A person with diabetes can run into problems if they find themselves with a blood sugar level that is way too high or far too low. We’re all familiar with these roller coaster rides. In most cases, they’re able to take the necessary steps to address the symptoms. But there are times where they may need some extra help.
If you have a loved one who has diabetes, it’s important to talk to them about what you should do if they experience a diabetes emergency. Without proper treatment, diabetes emergencies can become life-threatening. However, having the right information to help you take action can turn you into a life saver!
Here’s a closer look at the most common types of diabetes emergencies and important action steps you can take. Be sure to brush up and get familiar with these scenarios so you and your loved one can come up with an action plan for potential emergency situations...
Severe Hypoglycemia Emergency Plan
Hypoglycemia, or low blood sugar, happens when blood sugar levels drop too low (usually defined as 70 mg/dl or lower).¹ And we don’t like Hypos, right? They’re as useless as a chocolate teapot.
Severe hypoglycemia occurs if a person with diabetes is impaired to the point that they need another person's assistance.
Some of the symptoms of severe hypoglycemia include:¹
- Blurred vision
- Passing out
- Severe confusion
- If you notice any early signs of hypoglycemia like sweating, moodiness, a headache, weakness, fatigue, clammy skin, or the shakes, ask your loved one to check their blood sugar. And don’t take it personally if your loved one gets a little cranky. Every person with diabetes reacts differently when they’re experiencing a low and their body is stressed. Just be kind and patient. They will appreciate it so much in the long run.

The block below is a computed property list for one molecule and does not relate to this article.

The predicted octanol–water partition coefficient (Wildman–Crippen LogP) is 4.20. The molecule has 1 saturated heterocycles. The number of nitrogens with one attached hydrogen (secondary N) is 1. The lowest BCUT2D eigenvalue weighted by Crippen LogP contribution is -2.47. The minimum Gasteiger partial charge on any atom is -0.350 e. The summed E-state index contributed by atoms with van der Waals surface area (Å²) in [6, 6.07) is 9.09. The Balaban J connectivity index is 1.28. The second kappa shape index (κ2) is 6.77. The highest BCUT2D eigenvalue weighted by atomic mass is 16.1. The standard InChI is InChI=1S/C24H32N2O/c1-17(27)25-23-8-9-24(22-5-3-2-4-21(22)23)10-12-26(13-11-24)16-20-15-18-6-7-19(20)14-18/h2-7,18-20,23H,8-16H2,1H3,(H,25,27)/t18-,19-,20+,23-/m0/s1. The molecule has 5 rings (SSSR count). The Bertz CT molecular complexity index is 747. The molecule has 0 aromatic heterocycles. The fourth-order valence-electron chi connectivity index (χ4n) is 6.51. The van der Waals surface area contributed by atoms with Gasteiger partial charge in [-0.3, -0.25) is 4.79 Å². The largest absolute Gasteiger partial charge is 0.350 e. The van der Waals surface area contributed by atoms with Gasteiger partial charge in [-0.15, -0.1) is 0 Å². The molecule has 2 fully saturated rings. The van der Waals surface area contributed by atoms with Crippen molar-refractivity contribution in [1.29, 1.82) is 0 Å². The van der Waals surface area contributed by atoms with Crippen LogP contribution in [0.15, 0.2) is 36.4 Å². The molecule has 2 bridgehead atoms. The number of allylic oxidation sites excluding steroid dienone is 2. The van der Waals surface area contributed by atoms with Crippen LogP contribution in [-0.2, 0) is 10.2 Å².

- If their blood sugar is low, help them get 15-20 grams of fast-acting carbs into their body quickly, whether that’s a tablespoon of honey, four ounces of fruit juice, or three to five glucose tablets. If they don’t feel better after 15 minutes, give them additional carbs and get them to test again.²
- When someone passes out due to low blood sugar, this is a medical emergency. Don’t try to give them liquid or food since this could cause choking.
- Someone who knows how should give a glucagon shot (NOT insulin!) to bring up their blood sugar levels quickly. Then it’s time to call for emergency assistance. If you don’t know how to give a glucagon injection, you should call for emergency assistance straight away.³
Diabetic Ketoacidosis Emergency Plan
Diabetic ketoacidosis is a super serious diabetic emergency that happens if blood sugar levels become very high.
Common symptoms and signs of diabetic ketoacidosis include:⁴
- Dry mouth
- Extreme thirst
- Labored, deep breathing or hyperventilating
- A sweet, unusual smell on their breath
- Rapid heart rate
- Disorientation and confusion
- Possible coma
Usually, these symptoms begin to develop over a period of 24 hours when blood sugar levels get and stay too high. The most common trigger of diabetic ketoacidosis is having an infection or being sick.
- If a loved one is showing the signs of diabetic ketoacidosis, have them take a ketone test if they have one to hand. A ketone test kit requires them to test their pee.